I’m blogging less because I’m writing a book. My life’s work captured on a laptop. It took thirty years to live as a doctor and just two weeks to spit out the bulk of the story. But it’s going to take years to edit.
I’m writing and re-writing and editing over and again. Writing and remembering stories of patients’ traumas I really never wanted to be true. Wondering who will want to hear them now if it was hard to tell them in the first place.
“It’s too graphic, Julia, folks won’t be able to process this.You have to be more positive. Aren’t there any good stories, any happy endings?” Sadly, they were few.
And how, I wonder, did my patients survive, live and tell, if others can’t read them? Especially after confiding in so many people who did not believe and refused to rescue them. And then they told me and I believed but often couldn’t rescue.
And how does Fifty Shades of Grey, a book about bondage, dominance and sadomasochism, BDSM, make it to the top of the best seller list for over 100 weeks with 100 million copies sold, if people are so squeamish? Initially published as an ebook, it was panned by critics as being almost “unreadable” it was so poorly written.
Fifty Shades of Grey was so pornographic it was taken off it’s fan fiction site and placed on E. L. James’, the author’s personal site. There the sadomasochistic addiction went viral. Google it and you will bring up hundreds of web sites – graphic uncut versions on YouTube, the new Fifty Shades Blacker, Shades of Grey from the viewpoint of the man.
Readers of Fifty Shades of Grey are associated with having abusive romantic partners with stalking behaviors. Professionals who rated the interactions between the male and female characters with the intimate partner violence scale in a 2014 study, found that nearly every interaction between the man and woman was emotionally abusive. Stalking, intruding, intimidation and isolation were common. The readers themselves were more likely to have eating disorders, binge drinking and five or more sexual partners before the age of 24. The book “romanticizes dangerous behaviors and perpetuates abuse.”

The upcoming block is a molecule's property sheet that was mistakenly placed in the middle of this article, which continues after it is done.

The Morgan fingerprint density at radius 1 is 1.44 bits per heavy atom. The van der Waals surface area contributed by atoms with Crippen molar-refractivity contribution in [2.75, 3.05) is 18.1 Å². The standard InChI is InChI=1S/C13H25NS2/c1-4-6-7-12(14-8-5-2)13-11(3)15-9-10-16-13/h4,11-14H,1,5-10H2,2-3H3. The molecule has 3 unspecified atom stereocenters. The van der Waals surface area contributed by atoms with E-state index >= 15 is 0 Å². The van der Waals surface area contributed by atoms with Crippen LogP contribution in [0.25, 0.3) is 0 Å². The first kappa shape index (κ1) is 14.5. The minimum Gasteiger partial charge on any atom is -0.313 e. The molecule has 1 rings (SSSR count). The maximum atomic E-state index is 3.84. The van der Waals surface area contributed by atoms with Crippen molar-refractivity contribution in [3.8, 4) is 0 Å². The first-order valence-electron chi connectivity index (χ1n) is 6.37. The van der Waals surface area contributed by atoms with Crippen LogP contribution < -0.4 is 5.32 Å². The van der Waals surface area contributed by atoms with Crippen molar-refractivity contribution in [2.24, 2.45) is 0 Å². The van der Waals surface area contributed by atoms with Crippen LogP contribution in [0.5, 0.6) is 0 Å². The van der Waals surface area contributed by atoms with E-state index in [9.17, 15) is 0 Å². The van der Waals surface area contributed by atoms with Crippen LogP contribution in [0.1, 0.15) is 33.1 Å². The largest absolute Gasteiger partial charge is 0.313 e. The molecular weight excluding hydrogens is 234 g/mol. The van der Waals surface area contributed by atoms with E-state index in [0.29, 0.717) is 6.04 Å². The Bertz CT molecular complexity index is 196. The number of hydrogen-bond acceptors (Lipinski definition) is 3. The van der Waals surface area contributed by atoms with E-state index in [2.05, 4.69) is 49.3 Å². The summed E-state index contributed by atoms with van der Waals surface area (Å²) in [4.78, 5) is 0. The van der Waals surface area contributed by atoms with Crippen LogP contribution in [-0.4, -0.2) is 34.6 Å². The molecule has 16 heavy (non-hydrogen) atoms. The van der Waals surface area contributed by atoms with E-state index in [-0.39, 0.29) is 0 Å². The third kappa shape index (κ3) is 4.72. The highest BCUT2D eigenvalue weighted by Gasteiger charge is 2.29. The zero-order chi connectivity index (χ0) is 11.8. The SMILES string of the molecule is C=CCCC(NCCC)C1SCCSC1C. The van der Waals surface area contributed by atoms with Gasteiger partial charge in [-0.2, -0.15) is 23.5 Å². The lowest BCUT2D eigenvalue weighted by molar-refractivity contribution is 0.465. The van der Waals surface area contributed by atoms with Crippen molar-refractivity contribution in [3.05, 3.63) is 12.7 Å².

Remember the one in five? One in five girls who are sexually abused in childhood and one in ten boys? The international epidemic of childhood trauma? Turns out that eating disorders, abusive, highly dramatic relationships, addiction, binge drinking and multiple sexual partners are all associated with abuse. Trauma patients that are attracted to erotic fan-fiction suffered childhood trauma at a rate of 80-90%. They also suffer from social anxiety, panic attacks, mood swings, agoraphobia and chronic physical illnesses that are ill-defined and hard to treat. Interest with BDSM stems from experiences with masochistic perpetrators. Victims are stuck developmentally at the age when they were abused and reading the book allows them to establish a narrative for their traumas in hopes of healing. E.L. James is exploiting the unnamed epidemic of childhood sexual abuse and most likely is completely unaware because of her own traumatic childhood. That’s the attraction. Just a guess but an educated one.
Stay tuned because my book is going to offer a narrative for healing too. Except it’s going to do it in an honest and true, non-exploitative way. If that’s too graphic, I’m sorry. Julia W. Burns, MD